They never seem to understand that the all of the founding documents that speak about freedom of religion is actually supposed to mean freedom from religion, not that religious people can do whatever they want as long as they claim God agrees with them.

  22. Naja pallida says:

    Hey, jobs in the Russian oil industry worked out well for the Kochs.

  23. FLL says:

    Yes, I can imagine those right-wing legislators had a few twisted fantasies about “straight-only” lunch counters.

  24. MichaelS says:

    well, the slippery slope tat the bigots so much want to go down isn’t limited to professions catering to gay weddings. They want to be able to refuse a gay taxi passenger, because driving one amounts to approval of that person’s lifestyle, which is contrary to their religion. Or serve lunch at a restaurant. Or anything. No, they were definitely in it for more than just weddings.

  25. FLL says:

    Now that you mention it, there are occasional posts on wingnut bulletin boards by “white Christian identity” people about job opportunities in Russia. I’m not kidding. They’re probably talking about jobs in Russia’s oil industry.

  26. Dave of the Jungle says:

    I say let’s bring back burning people at the stake and start with the Christian Fundamentalists. Perhaps we should just help them emigrate to Madagascar. Well, I’m open to suggestions.

  27. nicho says:

    Nobody in Holland was doing to them what they did to other people once they got here.

  28. FLL says:

    The bigots are trying to make a fuss by actively looking for fundamentalist Christians who are in those specialized occupations that are involved with weddings: bakers, photographers, wedding planners and landlords who rent reception halls. Why don’t we just say that they are in the same situation as county clerks? If you’re a county clerk, you need to be able to do your job and sign marriage certificates for same-sex couples… or don’t work as a county clerk. The same logic applies to bakers, photographers, wedding planners and reception hall owners. Doesn’t it?

  29. heimaey says:

    This is mostly true. There were other issues in Holland with religious freedom but they could have stuck it out.

  30. nicho says:

    What people need to understand is that “religious freedom” has always been the code for “religious intolerance” in the US.

    Ask any school kid and 99 percent of adults about the Pilgrims, and they will tell you that the Pilgrims came to America “seeking religious freedom.” That is just utter bullshit. The Pilgrims had been living in tolerant Holland, where they had religious freedom. They came to the new world to establish a theocratic society — and that’s just what they did. They persecuted — and even killed — other Christians who did not adhere to their beliefs. In some states ruled by the Congregationalists (who weren’t as nice as they are today) you could not hold public office unless you were a member of the Congregationalist Church. (This is why the Founders found it necessary to add the “no religious test” clause.)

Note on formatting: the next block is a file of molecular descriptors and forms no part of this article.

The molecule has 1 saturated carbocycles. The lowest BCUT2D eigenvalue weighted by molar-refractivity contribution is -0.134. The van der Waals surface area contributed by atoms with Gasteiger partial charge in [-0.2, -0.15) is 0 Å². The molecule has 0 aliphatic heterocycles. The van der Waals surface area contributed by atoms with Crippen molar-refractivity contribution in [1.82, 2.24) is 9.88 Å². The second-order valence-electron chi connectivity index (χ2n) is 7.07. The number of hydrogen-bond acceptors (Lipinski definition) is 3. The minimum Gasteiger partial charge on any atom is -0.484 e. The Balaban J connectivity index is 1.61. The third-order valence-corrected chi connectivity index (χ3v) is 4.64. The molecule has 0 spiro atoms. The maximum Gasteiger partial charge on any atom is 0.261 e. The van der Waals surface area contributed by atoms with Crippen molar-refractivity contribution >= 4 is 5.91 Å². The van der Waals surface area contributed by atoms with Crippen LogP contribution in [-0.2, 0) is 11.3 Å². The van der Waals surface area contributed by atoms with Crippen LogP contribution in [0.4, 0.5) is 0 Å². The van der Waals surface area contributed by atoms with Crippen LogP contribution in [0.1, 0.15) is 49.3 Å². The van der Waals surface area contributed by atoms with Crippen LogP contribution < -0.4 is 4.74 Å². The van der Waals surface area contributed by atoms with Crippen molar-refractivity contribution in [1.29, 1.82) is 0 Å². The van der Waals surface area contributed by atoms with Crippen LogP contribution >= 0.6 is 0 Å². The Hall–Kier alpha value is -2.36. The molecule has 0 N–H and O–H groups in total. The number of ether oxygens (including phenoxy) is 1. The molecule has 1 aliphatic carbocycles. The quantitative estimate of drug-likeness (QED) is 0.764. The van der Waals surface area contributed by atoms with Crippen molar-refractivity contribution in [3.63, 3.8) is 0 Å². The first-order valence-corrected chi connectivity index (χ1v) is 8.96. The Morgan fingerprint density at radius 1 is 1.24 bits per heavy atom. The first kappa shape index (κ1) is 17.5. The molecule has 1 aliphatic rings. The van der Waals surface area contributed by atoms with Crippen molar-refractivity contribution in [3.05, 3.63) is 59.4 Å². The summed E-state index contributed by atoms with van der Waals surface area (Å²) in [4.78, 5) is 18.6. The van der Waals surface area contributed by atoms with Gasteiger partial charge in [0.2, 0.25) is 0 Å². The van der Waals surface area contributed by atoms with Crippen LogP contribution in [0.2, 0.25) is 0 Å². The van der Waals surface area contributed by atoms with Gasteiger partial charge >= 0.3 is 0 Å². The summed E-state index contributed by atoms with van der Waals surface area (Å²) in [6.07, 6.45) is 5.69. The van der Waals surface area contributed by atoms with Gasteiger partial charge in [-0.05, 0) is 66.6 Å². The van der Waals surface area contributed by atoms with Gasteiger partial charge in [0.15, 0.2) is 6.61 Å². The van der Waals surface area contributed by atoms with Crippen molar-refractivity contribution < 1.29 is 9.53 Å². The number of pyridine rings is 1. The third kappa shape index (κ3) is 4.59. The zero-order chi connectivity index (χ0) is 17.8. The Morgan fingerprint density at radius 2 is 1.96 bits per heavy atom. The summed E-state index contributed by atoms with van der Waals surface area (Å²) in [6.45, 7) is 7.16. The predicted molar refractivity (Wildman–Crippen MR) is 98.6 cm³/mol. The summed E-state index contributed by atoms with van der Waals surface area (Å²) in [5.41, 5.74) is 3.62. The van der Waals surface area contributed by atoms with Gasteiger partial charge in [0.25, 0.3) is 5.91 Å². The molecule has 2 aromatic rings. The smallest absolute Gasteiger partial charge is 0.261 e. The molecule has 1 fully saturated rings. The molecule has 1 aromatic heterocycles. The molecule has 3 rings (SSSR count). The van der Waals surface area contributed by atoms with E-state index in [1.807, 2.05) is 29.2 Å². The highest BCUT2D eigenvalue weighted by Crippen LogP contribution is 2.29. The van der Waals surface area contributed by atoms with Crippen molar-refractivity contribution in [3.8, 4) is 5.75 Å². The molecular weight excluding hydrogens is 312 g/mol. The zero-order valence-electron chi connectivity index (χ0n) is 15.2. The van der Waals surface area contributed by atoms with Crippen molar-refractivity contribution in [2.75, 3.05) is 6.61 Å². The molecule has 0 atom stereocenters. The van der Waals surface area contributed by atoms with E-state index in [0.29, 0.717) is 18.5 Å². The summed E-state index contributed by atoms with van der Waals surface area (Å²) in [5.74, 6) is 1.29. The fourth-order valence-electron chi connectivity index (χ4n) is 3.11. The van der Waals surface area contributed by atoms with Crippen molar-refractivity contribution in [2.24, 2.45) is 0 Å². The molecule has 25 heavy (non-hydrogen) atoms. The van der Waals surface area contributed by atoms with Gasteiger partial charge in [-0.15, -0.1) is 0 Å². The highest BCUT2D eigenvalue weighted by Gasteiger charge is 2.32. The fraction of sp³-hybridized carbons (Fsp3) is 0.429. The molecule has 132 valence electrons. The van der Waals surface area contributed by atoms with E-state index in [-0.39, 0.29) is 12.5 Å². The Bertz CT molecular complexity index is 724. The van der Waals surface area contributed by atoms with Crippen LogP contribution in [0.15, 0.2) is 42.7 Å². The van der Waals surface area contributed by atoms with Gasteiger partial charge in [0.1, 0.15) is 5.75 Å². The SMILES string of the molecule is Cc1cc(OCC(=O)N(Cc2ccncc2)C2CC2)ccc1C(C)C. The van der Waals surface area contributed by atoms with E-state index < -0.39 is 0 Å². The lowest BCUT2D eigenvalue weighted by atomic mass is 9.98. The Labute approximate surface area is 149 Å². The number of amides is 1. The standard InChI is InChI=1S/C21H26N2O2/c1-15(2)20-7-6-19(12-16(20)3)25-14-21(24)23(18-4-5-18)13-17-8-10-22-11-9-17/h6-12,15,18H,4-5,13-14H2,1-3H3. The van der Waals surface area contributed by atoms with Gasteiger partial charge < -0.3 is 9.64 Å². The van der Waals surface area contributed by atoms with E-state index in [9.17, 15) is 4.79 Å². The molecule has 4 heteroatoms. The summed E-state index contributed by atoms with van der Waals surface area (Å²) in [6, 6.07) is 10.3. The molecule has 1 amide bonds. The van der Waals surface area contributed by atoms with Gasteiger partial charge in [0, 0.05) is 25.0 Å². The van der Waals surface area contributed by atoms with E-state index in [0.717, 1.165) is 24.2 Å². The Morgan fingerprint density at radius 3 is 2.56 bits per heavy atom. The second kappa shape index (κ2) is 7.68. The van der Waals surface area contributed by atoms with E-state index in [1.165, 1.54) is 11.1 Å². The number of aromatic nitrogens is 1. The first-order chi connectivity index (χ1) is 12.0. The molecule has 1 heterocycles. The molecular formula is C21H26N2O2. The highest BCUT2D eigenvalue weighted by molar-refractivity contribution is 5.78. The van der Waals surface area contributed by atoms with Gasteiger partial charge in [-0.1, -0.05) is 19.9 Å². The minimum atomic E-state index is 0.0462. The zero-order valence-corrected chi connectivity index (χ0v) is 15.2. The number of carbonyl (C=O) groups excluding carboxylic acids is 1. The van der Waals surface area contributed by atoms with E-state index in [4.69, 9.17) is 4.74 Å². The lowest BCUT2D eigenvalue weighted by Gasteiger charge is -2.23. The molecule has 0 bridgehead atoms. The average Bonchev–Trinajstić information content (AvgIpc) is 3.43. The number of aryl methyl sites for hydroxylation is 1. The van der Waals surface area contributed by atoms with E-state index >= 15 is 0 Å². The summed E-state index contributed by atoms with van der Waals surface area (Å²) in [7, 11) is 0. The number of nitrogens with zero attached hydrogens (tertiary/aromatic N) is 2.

The Congregationalists in Boston hanged Quakers on Boston Common. Baptists, ironically, were a despised and persecuted sect. (They have since overcome that handicap and now despise and persecute others who don’t hold their beliefs — again under the guise of “religious freedom.”)

    Roger Williams had to flee intolerant Massachusetts to set up a colony based on real religious freedom in Rhode Island.

    And then there was that whole business of hanging “witches” in Salem and Peabody. However, there is a school of thought that the whole mess was the result of a property dispute. If you drew a line through the area, all of the victims lived on one side of the line and all of the accusers lived on the other side. Accusations of witchcraft were just a way of glossing over the religious murders, which settled old scores among families.

  31. Badgerite says:

    I think what is happening in Uganda and what has happened in Russia may have had the opposite effect of what the fanatic, hate filled segment of the religious right was hoping. I think it has turned people against their argument. Because people can see where they would head with it if left unrestrained. And it is not pretty.